Similarities between Henry James and James Baldwin

Disclaimer: I’ve never read anything by Henry James.  I may have read something by him for a survey class but I honestly don’t remember.  Anyway, I found this really interesting article about James and Baldwin on LION called “(An)Other Modernism: James Baldwin, Giovanni’s Room, and the Rhetoric of Flight” by Cyraina Johnson-Roullier. Henry James was […]

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Pulling on Strings in Cat’s Cradle

Kurt Vonnegut, author of Cat’s Cradle, is a writer that can often leave audiences perplexed, but by looking into some of his theories on storytelling, perhaps we can understand his stylistic choices. In the video displayed above, Vonnegut fleshes out a structuralist theory to well-known folklores and bedtime stories. Structuralist theories assert that there are universal patterns that […]

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Indexing the Index

In a book, one is likely to find publishing information, a table of contents, the actual contents, a list of references, and sometimes an index. In Kurt Vonnegut’s novel, Cat’s Cradle, one of the minor characters says that she can tell more about a famous person in a book from what the index says about them […]

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Vonnegut as a Satirist

When reading Vonnegut’s Cat’s Cradle, I couldn’t help but think of Jonathan Swift’s Gulliver’s Travels and A Modest Proposal for some reason. I realized the reason was the similar beginning plot from Gulliver’s–a traveler/journalist type guy tells about the history of his life and then begins a journey to a strange place(in Swift’s Travels it ends up […]

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Ice-9 Ballads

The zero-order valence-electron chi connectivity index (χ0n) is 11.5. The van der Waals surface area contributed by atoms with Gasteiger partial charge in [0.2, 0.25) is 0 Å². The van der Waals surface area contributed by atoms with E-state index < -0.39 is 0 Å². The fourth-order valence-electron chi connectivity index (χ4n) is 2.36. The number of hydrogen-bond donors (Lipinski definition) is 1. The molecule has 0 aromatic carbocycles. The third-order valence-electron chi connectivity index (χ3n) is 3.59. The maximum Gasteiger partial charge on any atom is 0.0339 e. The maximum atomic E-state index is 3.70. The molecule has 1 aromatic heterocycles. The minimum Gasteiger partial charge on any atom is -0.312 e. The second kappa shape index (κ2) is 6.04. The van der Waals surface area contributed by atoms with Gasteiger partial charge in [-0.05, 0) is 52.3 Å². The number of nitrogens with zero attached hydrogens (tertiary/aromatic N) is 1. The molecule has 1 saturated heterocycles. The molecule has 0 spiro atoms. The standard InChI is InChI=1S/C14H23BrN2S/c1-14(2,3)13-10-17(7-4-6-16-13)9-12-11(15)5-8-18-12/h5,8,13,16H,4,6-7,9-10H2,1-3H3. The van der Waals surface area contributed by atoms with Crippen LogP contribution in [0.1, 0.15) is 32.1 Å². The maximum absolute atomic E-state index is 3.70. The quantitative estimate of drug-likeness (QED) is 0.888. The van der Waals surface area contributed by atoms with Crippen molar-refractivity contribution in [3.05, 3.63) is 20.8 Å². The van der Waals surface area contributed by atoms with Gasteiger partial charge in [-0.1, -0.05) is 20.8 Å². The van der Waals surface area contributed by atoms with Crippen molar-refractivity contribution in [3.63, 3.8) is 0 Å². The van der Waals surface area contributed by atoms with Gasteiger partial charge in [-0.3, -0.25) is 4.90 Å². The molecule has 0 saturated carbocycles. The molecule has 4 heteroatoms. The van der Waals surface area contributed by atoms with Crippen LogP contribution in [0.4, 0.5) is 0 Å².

Throughout Cat’s Cradle, Kurt Vonnegut wrote short lyrics that came up with his invented religion Bokononism. They are all supposedly from the writings of Bokonon, the leader/creator of the religion and are used to explain his ideals and beliefs. Before his death in 2007, Vonnegut collaborated with composer Dave Soldier to create an album based on […]

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A Sacred Obligation

Throughout Kurt Vonnegut’s novel Cat’s Cradle religion seems to be used as a tool to prevent people from realizing that everything has not meaning and to provide people with some sort of hope. In chapter 103 the people and visitors of San Lorenzo  are gathered for the annual event in honor of the Hundred  men from […]

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West and Vonnegut – Satires of Dead Theodicy

Just as Nathaneal West did in “Miss Lonelyhearts”, Kurt Vonnegut uses humor as a tool to place mankind in a position where it are able to face the consequences of human ignorance, as well as a way to diminish the search for purpose and justification behind human suffering. The satirical Hoenikker children represent the different implications of being […]

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The Theatrics of Mortality

In 2008 Cat’s Cradle was adapted into a Calypso musical by the United Theatre #61 of New York City. UT#61 is a known company, for taking literary works and refashioning them according to their contextual themes for the stage. The Calypso makeover of Vonnegut’s work was a fresh and creative revision of the inevitable doom looming […]

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“No Damn Cat, and No Damn Cradle.”

What I think it significant about the conversation between Jonah and Newt is the fact that there is a false symbolism at play.  Newt sees things differently than his father did.  While the string game is only supposed to resemble a cat’s cradle, Newt takes his father’s name for the game more literally.  However, the […]

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Irving Langmuir: The Model for Felix Hoenikker

In an interview with The Nation in 1980, Vonnegut shared that the model for Dr. Felix Hoenikker in Cat’s Cradle was chemist and physicist Irving Langmuir, who worked with Vonnegut’s brother Bernard. Vonnegut interviewed Langmuir while working in the public relations department at General Electric, and was struck by Langmuir’s indifference “to the uses that might be […]

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